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Several Laws describe a human's ability to visually detect targets on a background. One such law is Ricco's Law. As a generalization it states that for small areas of the retina the absolute threshold is inversely proportional to the area stimulated.

This law explains the visual relationship between a target area and target contrast required for detection when that target is unresolved.[1] It is shown below

$ log (Contrast) = K - log(Area).\ $

Ricco's Law is applicable for regions where the target being detected is unresolved. The resolution of the human eye is approximately one arc-second. Thus, Ricco's Law is applicable for targets of angular area less than this size. This region is variable based on the amount of background luminance. Ricco's Law is based on the fact that the 'Signal' of the target being detected is proportional to the threshold contrast multiplied by the area. Therefore, the contrast threshold required for detection is proportional to the signal to noise ratio multiplied by the noise divided by the area. This leads to the above equation.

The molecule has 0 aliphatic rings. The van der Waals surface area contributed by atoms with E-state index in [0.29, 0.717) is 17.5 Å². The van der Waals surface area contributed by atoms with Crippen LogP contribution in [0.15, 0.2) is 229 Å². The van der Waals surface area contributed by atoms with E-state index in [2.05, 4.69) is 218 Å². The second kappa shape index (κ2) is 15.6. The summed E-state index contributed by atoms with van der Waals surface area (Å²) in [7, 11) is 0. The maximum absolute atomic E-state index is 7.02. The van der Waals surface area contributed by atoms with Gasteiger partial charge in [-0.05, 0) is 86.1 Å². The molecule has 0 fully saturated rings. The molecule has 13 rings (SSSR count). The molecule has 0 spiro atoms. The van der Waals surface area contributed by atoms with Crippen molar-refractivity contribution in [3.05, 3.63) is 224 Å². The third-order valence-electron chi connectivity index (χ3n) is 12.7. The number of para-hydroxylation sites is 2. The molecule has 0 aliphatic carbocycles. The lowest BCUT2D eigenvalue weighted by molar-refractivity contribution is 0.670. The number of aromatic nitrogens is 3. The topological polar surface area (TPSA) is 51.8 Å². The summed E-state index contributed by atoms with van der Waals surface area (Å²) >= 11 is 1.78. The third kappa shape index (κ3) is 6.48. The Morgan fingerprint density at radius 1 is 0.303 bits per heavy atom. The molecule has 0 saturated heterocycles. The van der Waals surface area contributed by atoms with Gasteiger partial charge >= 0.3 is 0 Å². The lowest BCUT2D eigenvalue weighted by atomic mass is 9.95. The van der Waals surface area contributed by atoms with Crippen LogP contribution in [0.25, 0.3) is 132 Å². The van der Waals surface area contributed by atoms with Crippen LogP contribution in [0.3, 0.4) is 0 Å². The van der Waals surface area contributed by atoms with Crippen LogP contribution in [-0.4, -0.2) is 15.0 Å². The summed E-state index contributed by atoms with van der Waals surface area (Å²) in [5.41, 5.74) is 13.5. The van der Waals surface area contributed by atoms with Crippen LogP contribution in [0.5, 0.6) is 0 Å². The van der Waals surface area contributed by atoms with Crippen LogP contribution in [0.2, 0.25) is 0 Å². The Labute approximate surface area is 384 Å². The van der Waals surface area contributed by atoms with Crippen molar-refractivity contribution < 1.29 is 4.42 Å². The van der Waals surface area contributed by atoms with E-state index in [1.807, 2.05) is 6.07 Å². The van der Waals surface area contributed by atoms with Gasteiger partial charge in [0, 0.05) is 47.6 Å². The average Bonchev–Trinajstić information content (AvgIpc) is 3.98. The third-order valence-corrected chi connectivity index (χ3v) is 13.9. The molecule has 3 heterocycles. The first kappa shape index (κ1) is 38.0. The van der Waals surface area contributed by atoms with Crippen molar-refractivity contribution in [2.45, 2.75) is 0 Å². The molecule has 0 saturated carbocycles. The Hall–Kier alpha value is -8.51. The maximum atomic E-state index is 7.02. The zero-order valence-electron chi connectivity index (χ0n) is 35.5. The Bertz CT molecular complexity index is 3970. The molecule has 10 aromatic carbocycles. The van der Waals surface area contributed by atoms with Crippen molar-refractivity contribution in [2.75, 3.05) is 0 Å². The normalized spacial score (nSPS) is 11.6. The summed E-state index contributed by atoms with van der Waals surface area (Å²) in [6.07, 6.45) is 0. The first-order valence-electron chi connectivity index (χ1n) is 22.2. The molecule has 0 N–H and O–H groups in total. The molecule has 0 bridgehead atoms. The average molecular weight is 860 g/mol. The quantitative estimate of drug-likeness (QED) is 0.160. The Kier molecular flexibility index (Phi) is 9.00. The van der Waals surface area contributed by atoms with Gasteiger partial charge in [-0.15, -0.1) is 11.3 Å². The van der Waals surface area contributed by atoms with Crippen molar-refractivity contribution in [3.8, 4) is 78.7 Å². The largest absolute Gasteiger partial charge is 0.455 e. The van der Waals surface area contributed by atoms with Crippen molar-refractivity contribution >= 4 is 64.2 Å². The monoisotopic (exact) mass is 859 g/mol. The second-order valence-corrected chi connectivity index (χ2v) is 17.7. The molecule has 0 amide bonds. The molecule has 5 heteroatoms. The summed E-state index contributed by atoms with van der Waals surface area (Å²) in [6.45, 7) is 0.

See alsoEdit


  1. Schwartz, Steven H. (2004). Visual Perception: A Clinical Orientation, 3, McGraw-Hill Professional.
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